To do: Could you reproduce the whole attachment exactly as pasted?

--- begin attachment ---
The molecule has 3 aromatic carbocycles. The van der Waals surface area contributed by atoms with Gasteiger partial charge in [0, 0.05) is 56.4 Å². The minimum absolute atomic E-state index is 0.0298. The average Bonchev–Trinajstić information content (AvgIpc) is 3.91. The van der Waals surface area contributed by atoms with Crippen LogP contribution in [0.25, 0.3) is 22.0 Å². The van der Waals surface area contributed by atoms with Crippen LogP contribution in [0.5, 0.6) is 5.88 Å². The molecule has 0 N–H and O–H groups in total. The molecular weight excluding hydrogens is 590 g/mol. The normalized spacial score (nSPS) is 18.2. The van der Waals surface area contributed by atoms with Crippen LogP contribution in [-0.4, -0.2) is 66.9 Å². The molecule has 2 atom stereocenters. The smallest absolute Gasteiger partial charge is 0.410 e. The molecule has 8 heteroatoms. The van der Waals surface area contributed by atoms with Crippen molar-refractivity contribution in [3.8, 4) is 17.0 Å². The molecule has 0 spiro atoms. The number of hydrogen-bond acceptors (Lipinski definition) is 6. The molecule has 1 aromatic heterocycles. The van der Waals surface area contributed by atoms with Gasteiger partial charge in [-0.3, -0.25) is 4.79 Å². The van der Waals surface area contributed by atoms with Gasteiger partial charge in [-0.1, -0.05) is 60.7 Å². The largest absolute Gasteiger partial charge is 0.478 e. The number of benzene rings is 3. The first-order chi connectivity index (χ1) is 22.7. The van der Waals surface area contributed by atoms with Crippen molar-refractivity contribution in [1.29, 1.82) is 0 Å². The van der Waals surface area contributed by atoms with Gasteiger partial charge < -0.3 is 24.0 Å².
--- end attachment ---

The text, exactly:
The molecule has 3 aromatic carbocycles. The van der Waals surface area contributed by atoms with Gasteiger partial charge in [0, 0.05) is 56.4 Å². The minimum absolute atomic E-state index is 0.0298. The average Bonchev–Trinajstić information content (AvgIpc) is 3.91. The van der Waals surface area contributed by atoms with Crippen LogP contribution in [0.25, 0.3) is 22.0 Å². The van der Waals surface area contributed by atoms with Crippen LogP contribution in [0.5, 0.6) is 5.88 Å². The molecule has 0 N–H and O–H groups in total. The molecular weight excluding hydrogens is 590 g/mol. The normalized spacial score (nSPS) is 18.2. The van der Waals surface area contributed by atoms with Crippen LogP contribution in [-0.4, -0.2) is 66.9 Å². The molecule has 2 atom stereocenters. The smallest absolute Gasteiger partial charge is 0.410 e. The molecule has 8 heteroatoms. The van der Waals surface area contributed by atoms with Crippen molar-refractivity contribution in [3.8, 4) is 17.0 Å². The molecule has 0 spiro atoms. The number of hydrogen-bond acceptors (Lipinski definition) is 6. The molecule has 1 aromatic heterocycles. The van der Waals surface area contributed by atoms with Gasteiger partial charge in [-0.3, -0.25) is 4.79 Å². The van der Waals surface area contributed by atoms with Gasteiger partial charge in [-0.1, -0.05) is 60.7 Å². The largest absolute Gasteiger partial charge is 0.478 e. The number of benzene rings is 3. The first-order chi connectivity index (χ1) is 22.7. The van der Waals surface area contributed by atoms with Crippen molar-refractivity contribution in [1.29, 1.82) is 0 Å². The van der Waals surface area contributed by atoms with Gasteiger partial charge < -0.3 is 24.0 Å².